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Baguette
Photo: French colonial rule influenced Cambodian culture, even the cuisine of ordinary people.

On April 17, 1864, after being alternatively controlled by Thailand or Vietnam for more than 400 years, Cambodian King Norodom accepts for his country the status of a French protectorate. King Norodom expects the French to protect Cambodia from the neighbouring countries Siam (Thailand) and Vietnam.

However, the French protectors cannot prevent politically strong Siam from temporarily annexing western parts of the country, including the town of Battambang. Nevertheless, by recognizing French rule, King Norodom preempted moves of Siam and Vietnam to entirely divide his country between them. In past centuries the loss of territory to Vietnam had been more significant. The Mekong delta, or rather the entire presentday South Vietnam, had been settled by Cambodians until well into the 18th century.

In 1884, with the acknowledgment of King Norodom, Cambodia's status is changed from protectorate to colony. The political influence of the French grows, and together with Vietnam and Laos, Cambodia becomes part of the Union Indochinois. In subsequent decades the French colonial masters install a European administrative system in Cambodia and improve the infrastructure of the country. Nevertheless, the economical development of the French Union Indochinois does not reach the extent of Burma's or India's development under British rule.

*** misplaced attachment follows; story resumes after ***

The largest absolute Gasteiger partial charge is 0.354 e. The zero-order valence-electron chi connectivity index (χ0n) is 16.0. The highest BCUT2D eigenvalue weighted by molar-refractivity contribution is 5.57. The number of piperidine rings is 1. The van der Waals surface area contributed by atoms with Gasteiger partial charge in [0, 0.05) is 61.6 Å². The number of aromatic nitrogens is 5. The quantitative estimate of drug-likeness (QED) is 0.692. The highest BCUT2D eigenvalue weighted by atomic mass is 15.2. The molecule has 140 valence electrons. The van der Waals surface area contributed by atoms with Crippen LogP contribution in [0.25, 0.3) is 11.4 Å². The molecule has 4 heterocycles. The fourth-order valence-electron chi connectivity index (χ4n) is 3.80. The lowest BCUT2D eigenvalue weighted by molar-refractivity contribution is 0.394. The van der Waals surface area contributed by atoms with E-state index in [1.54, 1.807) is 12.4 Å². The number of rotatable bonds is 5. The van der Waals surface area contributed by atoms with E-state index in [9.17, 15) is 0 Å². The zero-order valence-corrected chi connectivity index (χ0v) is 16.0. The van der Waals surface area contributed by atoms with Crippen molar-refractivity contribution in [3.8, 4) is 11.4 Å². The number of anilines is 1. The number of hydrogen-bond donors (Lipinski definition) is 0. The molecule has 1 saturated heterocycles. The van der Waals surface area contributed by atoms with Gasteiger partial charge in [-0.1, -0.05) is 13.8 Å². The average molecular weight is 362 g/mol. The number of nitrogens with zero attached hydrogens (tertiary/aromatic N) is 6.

Market
Photo: Phnom Penh's Psah Thmay Market (New Market), built 1927 by the French, in Art Deco style.

In September 1940 , after France is invaded by Germany, Japanese troops occupy Indochina without meeting any resistance.

Officially the word is that the French colonial power leaves all military installation for the Japanese troops to use; in exchange the French colonial administration remains in office. Therefore the years of World War II bring less destruction to Cambodia than, for instance, to the fiercely contested Southeast Asian states of Burma and the Philippines.

In 1941 the French colonial masters proclaim 18-year-old Prince Norodom Sihanouk king of Cambodia, expecting to be able to easily control the politically inexperienced youth.

In March 1945 the Japanese military remove the French colonial administration and force young King Norodom Sihanouk to proclaim the independence of his country.

In East Asia, World War II ends August 14, 1945, with the capitulation of Japan. Subsequently, France tries to reestablish herself as colonial power in Cambodia, Vietnam and Laos.

In 1946 King Norodom Sihanouk demands independence for his country from France. The French colonial masters respond by abolishing the absolute monarchy in Cambodia and by restricting the position of the king to representative status. A national assembly is elected.

In 1952 King Norodom Sihanouk enters self-elected exile, announcing he would return to Cambodia only when the country is independent.

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Last updated: March 2, 2016